After school, we again coalesced into the newly formed Dini Ya Pavement. We went straight home from school, meaning, my mischievous tom-boy self could not play in the mud and climb trees freely, lest I meet Tyson on a tree branch. Yes, we believed that Tyson could climb trees, swim, fly, squeeze under doors and materialize out of thin air.

Two long days later, to the jubilation of all, a nonchalant Tyson wandered back to his home, unaware of the terror his disappearance had caused. Where had Tyson been? What had he seen? Had he eloped with a lush GSD female only to realize that life on the run was not for him? We will never know. But since Tyson did not speak, we we would never know. Also, we valued our lives so we were not going to approach him.

In case you are wondering, we quickly backslid to our panya route ways, Dini Ya Panya route abandoned.

Sartorial Chronicles

“How you dey? I will make you the most beautiful dresses you have ever seen ooooo. I am well known back home you know! God don butta my bread. The President’s relatives were my customers, I can even show you photos of the clothes I made them. When you see your dresses, you will not believe it!” This animated proclamation was made to Abeni, a bride to be, and her two sisters. With a month to go before the wedding, the siblings wanted to believe that this time they would be lucky. They nodded slowly, hopeful that this tailor, or “Telo”, as tailors were known locally, would be true to his word.

The last two Telos they had worked with had stolen their fabric and vanished into thin air, in that order. But since they needed to have their dresses made, they had no choice but to keep on trying. After all, a girl’s broken heart could hope once more, especially when Presidential service was dangled before them.

“Which relatives did you sew for?” asked Abeni’s younger sister Abioye, envisioning herself in a regal dress, custom made by Telo to the President’s relatives.

“Sorry?” the Telo asked.

“Which of the President’s relatives did you sew clothes for?” she repeated.

“Oh, right, right! the President’s brothers and sisters. Yes, I made all of their clothes”

“I thought that the President was an only son? I didn’t know that he had brothers” Ayomide, the third sister, questioned. For one whose name meant “my joy has come”, she sure asked a lot of questions, and not those of the joyous kind.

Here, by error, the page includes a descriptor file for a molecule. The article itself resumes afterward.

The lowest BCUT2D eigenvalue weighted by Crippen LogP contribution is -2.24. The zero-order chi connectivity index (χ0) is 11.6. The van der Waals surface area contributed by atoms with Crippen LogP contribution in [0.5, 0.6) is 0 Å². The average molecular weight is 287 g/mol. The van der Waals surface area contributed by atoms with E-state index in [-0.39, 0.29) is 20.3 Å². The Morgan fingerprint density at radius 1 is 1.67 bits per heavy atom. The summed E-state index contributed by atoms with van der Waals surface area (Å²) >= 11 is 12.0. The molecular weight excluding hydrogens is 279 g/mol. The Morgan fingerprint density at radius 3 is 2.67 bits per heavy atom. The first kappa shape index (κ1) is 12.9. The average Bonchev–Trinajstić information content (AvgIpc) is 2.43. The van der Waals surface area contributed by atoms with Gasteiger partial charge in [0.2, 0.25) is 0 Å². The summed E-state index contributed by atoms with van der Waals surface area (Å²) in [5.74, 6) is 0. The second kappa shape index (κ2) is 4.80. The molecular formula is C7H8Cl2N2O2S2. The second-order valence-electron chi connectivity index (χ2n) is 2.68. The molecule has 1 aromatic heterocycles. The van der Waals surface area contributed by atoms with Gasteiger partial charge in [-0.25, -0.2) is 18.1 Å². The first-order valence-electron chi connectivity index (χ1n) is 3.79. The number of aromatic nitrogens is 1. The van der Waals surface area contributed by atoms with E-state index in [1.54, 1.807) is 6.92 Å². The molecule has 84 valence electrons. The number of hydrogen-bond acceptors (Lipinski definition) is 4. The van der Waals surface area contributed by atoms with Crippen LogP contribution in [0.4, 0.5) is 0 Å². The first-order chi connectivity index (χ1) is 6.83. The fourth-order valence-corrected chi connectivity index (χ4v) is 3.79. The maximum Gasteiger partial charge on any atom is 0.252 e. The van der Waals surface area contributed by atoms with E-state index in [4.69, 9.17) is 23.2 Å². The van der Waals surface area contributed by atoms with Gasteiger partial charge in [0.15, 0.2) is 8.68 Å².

“Why you dey give me wahala? In Africa, brothers be cousins and cousins be brothers, all join.” the Telo laughed nervously. Ayomide was not impressed. But like her sisters, she was stuck between the Telos who stole from them and this self-aggrandizing Telo. In other words, they were stuck between a rock and a hard place.

He took their measurements in record time, not stopping to write them down. They left, assured that in two weeks he would have their clothes ready for their first fitting.

Exactly two weeks later, they listened as the Telo told them that he had not gotten to their dresses because he was fasting.

Abeni and Abioye were stunned into silence. Not so Ayomide.

“What did you say? When did you decide to start fasting?”

“Listen well well, young lady, this is why you no get husband ooo”

“I am here to ask about dresses, not husbands! When will your fast end?” she asked the Telo.

He shrugged, as if he had no idea when he would eat again. Just then, he let out a loud belch.

“Fasting, huh?” Ayomide countered. “What is that stuck in your teeth? It looks like meat to me.”

“Make you no vex me ooooo. I never chop all week!” the Telo, caught in a lie, became defiant.

The three sisters looked at each other, wondering what to do. They were at this “fasting” man’s mercy, and he knew it. When asked if he had any questions about measurements and design, he was so offended by their lack of faith in his abilities that he reminded them once again that he had clients in high places and was not fazed by their inquisition.

“Is there any way you can make our dresses in a week?” Abeni, the bride to be and the family peacemaker, gently asked. The thought of not having new clothes to wear at her wedding reception filled her with disappointment. She had lost a lot of weight for the wedding, and none of her previously made dresses would fit her as is. She fully expected to gain the weight back after her wedding because she was marrying a “big man” and as the wife of a rich man, thinness was an indicator of suffering.

One week later, they returned, and to their profound shock, found their dresses complete. When Abeni tried her dress on, it fit perfectly, which was shocking considering that  the Telo had not written down any of their measurements.

“You know say, my head dey there. Writing na for fools.” He bragged.

Abioye’s dress fit perfectly as well. But when Ayomide, who had called the Telo out on his “fasting” a week earlier tried hers on, the top half was too baggy and the short half was too tight.